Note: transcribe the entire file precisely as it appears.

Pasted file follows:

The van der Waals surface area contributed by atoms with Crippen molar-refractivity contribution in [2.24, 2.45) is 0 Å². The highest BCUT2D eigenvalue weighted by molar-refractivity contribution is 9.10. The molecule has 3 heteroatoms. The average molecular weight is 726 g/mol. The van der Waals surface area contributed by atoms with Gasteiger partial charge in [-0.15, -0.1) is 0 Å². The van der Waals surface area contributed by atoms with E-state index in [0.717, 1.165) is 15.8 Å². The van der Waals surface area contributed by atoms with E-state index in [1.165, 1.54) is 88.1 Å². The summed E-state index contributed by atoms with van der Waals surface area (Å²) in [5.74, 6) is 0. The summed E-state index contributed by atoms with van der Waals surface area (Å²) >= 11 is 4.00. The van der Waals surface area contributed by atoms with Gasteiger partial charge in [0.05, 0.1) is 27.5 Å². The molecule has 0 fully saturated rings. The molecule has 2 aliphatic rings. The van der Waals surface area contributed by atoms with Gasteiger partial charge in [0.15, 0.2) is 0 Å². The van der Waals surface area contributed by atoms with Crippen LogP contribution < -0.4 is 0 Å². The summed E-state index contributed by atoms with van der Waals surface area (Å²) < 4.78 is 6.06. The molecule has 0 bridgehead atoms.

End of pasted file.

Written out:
The van der Waals surface area contributed by atoms with Crippen molar-refractivity contribution in [2.24, 2.45) is 0 Å². The highest BCUT2D eigenvalue weighted by molar-refractivity contribution is 9.10. The molecule has 3 heteroatoms. The average molecular weight is 726 g/mol. The van der Waals surface area contributed by atoms with Gasteiger partial charge in [-0.15, -0.1) is 0 Å². The van der Waals surface area contributed by atoms with E-state index in [0.717, 1.165) is 15.8 Å². The van der Waals surface area contributed by atoms with E-state index in [1.165, 1.54) is 88.1 Å². The summed E-state index contributed by atoms with van der Waals surface area (Å²) in [5.74, 6) is 0. The summed E-state index contributed by atoms with van der Waals surface area (Å²) >= 11 is 4.00. The van der Waals surface area contributed by atoms with Gasteiger partial charge in [0.05, 0.1) is 27.5 Å². The molecule has 0 fully saturated rings. The molecule has 2 aliphatic rings. The van der Waals surface area contributed by atoms with Gasteiger partial charge in [0.15, 0.2) is 0 Å². The van der Waals surface area contributed by atoms with Crippen LogP contribution < -0.4 is 0 Å². The summed E-state index contributed by atoms with van der Waals surface area (Å²) < 4.78 is 6.06. The molecule has 0 bridgehead atoms.